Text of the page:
Resources and waste policy: the need for joined-up thinking

Dr Peter Maddox, Director, WRAP UK

I had a timely and welcome opportunity this week to set out WRAP’s approach to sustainable packaging – only a day or two after the four government consultations on resources and waste policy closed.

I was a witness at the first hearing of The Environment, Food and Rural Affairs Select Committee’s Inquiry into plastic food and drink packaging. The topic was quite specific, but it raised many of the issues covered by the consultations.

As I told the Committee, I think it’s absolutely superb that the government has seized the opportunity in these consultations. There’s been a lot of engagement with industry and the whole supply chain; it’s created really good conversations. However, one of the challenges going forward is to ensure all the issues are properly joined up.

As you would guess, over recent weeks, as we have been developing the detail of WRAP’s responses, I have been struck by the potential impact of the strategy in its entirety. While it is easy to get drawn into the specifics of a particular consultation response, it’s WRAP’s job to see them as one part of a complex policy web, each having an impact on the others, and respond with the entire interconnected system in mind.

Given the breadth and interdependence of the various proposals, continuing stakeholder input will be vital in ensuring that the reforms are implemented in a holistic way which avoids unintended consequences.


Our research shows that one of the key reasons householders don’t recycle as much as they could, as often as they could, is confusion over what can and can’t be recycled in their local area. Since this varies across the country, it is not currently possible to have a simple binary labelling system to indicate what can be recycled and what cannot.

We believe the proposals in the present consultation, when taken together with the parallel proposals for the introduction of an Extended Producer Responsibility regime for packaging, address this issue, enabling simpler labelling and clearer consumer communications and thus reducing levels of householder confusion. This, taken alongside the technical changes envisaged in the consultation, should help to drive up recycling rates significantly.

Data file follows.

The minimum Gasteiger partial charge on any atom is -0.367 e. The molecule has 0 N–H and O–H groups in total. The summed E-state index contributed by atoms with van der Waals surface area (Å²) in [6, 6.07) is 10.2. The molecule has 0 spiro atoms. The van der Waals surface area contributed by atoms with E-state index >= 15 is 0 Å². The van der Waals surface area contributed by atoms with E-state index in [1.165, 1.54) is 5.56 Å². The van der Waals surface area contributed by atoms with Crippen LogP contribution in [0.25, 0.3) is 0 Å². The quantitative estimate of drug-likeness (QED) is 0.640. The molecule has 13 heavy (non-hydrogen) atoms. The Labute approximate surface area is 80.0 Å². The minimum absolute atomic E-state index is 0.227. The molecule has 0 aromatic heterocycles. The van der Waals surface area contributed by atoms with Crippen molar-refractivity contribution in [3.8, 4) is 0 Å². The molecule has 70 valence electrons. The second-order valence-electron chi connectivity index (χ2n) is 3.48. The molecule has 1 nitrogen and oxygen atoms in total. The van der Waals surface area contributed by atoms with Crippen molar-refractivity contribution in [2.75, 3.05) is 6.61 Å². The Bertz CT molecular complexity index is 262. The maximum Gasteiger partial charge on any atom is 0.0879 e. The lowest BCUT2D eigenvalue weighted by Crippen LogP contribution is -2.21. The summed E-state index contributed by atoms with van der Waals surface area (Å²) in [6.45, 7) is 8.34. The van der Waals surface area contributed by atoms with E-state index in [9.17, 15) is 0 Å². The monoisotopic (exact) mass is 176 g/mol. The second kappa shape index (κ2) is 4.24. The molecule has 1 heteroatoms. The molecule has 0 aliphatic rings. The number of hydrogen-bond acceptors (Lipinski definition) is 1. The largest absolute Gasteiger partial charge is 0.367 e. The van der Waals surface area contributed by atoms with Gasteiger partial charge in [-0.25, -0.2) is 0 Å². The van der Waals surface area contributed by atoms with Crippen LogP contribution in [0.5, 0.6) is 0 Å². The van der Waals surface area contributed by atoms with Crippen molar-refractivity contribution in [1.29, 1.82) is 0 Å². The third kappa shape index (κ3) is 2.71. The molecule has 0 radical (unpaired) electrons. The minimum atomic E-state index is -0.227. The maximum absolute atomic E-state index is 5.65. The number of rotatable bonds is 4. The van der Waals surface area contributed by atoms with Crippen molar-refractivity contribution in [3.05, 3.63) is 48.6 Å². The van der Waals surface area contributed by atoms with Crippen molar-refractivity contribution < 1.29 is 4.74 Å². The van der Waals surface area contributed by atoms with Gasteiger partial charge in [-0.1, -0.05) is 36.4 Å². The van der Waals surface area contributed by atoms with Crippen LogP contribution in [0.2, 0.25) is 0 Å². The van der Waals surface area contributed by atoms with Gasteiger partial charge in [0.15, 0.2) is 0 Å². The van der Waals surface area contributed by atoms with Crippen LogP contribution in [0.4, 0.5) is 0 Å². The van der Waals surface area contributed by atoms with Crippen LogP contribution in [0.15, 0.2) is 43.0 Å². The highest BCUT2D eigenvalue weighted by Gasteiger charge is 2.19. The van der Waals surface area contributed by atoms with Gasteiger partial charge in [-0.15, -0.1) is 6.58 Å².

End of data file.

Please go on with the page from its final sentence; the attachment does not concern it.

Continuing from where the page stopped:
WRAP agrees that standards should be set for residual waste collections, however, that does not necessarily mean setting a minimum frequency standard. In 2000, only around 60% of household waste was recyclable in UK treatment and reprocessing facilities; by 2018 this had increased to over 80% and it is feasible that it could reach more than 90% by 2025. Setting a frequency standard for residual waste could lock local authorities in to an expensive system that does not meet future householders’ needs.

We strongly believe that food waste collection services should be at least weekly, separate from garden waste, and free caddy liners should be provided to all householders. If we get this right, this can significantly increase the recycling rate and cut the carbon impacts.

Pleasingly, the EPR and consistency proposals have been designed to complement each other well, with the EPR regime driving changes in packaging design that will make achieving consistency easier, while the consistency reforms will be funded to a considerable extent by income generated through EPR. Close integration between the proposals in the consistency consultation and those in the parallel document on introducing an Extended Producer Responsibility regime is crucial.